B. I do not _know_ of any arguments that are GOOD definitive arguments for the US today, that e.g. that would be a sound reason for a governor to put his name to a bill that outlawed DP in his state. I do not claim that this means THERE CAN BE no such argument. However, I know several arguments that would tend toward the conclusion that it is virtually impossible to have conditions in any polity make such law the best legal arrangement to have (short of the eschaton). This is different from arguments that it should be used sparingly or almost never in the US today. Generally even legitimate things that should be used sparingly should remain on the law books if they should be used once in a while.
C. By “probable” arguments, I mean that they propose something claimed only probably - in the sense that they hinge on matters of degree thus their form and structure can only result in conclusions of the form “therefore, it is probable that we should not use DP today in the US.” These can be right, wrong, or right or wrong to a degree and therefore reasonable, good, and well-thinking men can disagree about their weightiness and usefulness. These arguments claim something quite distinct from the ones in groups A and B that claim a definitive, certain conclusion against DP today in the US.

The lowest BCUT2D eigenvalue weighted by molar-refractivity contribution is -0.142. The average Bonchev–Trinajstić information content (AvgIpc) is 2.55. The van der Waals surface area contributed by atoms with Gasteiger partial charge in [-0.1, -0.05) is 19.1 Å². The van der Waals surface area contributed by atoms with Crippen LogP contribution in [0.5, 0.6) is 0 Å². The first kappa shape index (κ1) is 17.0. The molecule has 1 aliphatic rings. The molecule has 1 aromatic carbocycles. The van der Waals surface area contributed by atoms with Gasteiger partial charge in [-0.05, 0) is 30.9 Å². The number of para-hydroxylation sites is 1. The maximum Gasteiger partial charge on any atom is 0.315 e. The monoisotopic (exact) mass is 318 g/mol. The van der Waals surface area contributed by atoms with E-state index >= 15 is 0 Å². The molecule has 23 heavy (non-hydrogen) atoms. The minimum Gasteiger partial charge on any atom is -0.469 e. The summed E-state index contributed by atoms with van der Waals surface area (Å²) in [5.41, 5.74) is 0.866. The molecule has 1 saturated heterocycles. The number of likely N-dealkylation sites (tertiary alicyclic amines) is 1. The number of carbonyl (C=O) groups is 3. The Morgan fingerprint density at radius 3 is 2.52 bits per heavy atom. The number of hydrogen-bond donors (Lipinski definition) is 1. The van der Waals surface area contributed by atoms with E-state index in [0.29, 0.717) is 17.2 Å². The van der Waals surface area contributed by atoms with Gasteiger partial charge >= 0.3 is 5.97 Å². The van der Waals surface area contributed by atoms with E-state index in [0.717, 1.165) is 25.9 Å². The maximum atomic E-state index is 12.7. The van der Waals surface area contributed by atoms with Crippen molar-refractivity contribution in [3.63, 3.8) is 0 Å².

D(1) comes the closest, and it almost merited a C. Almost, but not quite. Why? Because it is never advanced in quite this form. If a person argued this properly, he would say that when in the future we turned society around and we had a more moral, more just society, we would re-instate the DP. And NOBODY ever argues that. They don’t believe that what we really have is a society that is so far degenerate that we cannot even employ the DP anymore, what they really mean is that society has made advances that make the DP too awful to employ. But this is a quite different argument, and it quite surely flies in the face of justice as the end of punishment – which is sound Christian doctrine. When we find someone, anyone, seriously and consistently holding forth the thesis that once we have turned our evil and degenerate defiance of the natural law around we should then employ the DP, this grade can be re-visited. If they are willing to actually address the issue of whether part of the process of generating a societal return to natural law is the use of the DP.